I dissected the Owl Pellet that I found and showed to a few MNA members on our coach trip to Carsington Water. The pellet matched the description of a Barn Owl pellet in the RSPB leaflet “Owl Pellets – How To Study Their Contents” http://www.rspb.org.uk/Images/Owlpellets_tcm9-133500.pdf
“They can be quite large (30-70mm long), smooth and rounded. They are characteristically black in appearance (regardless of the colour of the prey it has eaten) often with a varnish-like gloss when fresh. They are very solid pellets, with the material highly compressed.”
I soaked the pellet in a Petri Dish of warm water and gently teased the pellet apart using forceps. I immediately found three skulls and a multitude of other bones. I rinsed the bones in another petri dish of water before laying them on tissue to dry. After finally prising all the bones free I washed the fur and dried this in a laboratory oven at 50 °C. The bones still looked rather dirty so to clean them further I soaked them in a 13% Sodium Hypochlorite solution (essentially Bleach) for 30min before rinsing again a couple of times in water.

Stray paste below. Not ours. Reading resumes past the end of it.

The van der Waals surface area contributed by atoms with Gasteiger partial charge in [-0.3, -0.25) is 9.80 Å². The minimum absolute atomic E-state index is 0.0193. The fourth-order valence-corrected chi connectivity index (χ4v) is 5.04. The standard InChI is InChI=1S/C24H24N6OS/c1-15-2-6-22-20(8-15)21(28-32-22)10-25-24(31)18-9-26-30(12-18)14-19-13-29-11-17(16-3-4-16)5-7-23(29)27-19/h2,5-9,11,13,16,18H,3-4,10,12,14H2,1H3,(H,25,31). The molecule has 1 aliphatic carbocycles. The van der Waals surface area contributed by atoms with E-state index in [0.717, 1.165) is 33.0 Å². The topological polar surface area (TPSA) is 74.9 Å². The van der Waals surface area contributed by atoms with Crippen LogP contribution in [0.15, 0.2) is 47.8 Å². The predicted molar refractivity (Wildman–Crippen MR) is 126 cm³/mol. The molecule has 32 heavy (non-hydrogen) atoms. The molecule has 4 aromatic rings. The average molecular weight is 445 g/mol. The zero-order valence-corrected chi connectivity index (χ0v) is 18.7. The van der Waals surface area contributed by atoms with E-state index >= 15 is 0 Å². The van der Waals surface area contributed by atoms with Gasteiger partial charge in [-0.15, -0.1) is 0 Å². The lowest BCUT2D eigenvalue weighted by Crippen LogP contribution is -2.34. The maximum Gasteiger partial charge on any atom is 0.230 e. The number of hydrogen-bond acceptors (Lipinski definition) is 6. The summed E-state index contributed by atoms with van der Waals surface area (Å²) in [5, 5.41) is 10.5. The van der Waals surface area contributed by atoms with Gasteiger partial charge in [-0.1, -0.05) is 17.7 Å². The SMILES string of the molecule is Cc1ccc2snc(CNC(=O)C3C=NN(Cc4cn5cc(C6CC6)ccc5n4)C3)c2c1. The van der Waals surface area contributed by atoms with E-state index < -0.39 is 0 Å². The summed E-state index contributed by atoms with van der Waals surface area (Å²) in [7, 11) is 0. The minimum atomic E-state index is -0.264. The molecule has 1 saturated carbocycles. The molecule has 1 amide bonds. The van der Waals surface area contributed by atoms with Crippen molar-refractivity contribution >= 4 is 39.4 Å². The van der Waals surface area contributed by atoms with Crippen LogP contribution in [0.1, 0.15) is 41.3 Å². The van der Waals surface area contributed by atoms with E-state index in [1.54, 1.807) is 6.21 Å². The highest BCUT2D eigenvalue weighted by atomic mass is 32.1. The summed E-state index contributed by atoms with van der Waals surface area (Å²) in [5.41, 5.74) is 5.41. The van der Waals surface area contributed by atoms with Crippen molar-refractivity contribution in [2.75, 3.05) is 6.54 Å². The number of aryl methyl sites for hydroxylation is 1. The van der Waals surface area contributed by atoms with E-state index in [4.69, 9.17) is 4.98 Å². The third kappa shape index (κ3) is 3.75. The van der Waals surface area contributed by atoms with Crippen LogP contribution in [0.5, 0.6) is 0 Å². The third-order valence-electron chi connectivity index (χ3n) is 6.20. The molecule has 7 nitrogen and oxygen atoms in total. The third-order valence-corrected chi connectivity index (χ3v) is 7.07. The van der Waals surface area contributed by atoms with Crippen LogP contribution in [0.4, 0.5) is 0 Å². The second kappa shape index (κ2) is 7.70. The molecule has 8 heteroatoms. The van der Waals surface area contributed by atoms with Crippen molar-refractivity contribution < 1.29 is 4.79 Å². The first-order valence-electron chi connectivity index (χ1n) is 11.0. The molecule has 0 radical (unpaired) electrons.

The bones were all from Voles and using information on Vole teeth structure from the RSPB leaflet I was able to distinguish them to be Field Voles (a.k.a. Short-tailed Voles) Microtus agrestis then rearrange the bones to show a typical Vole skeleton.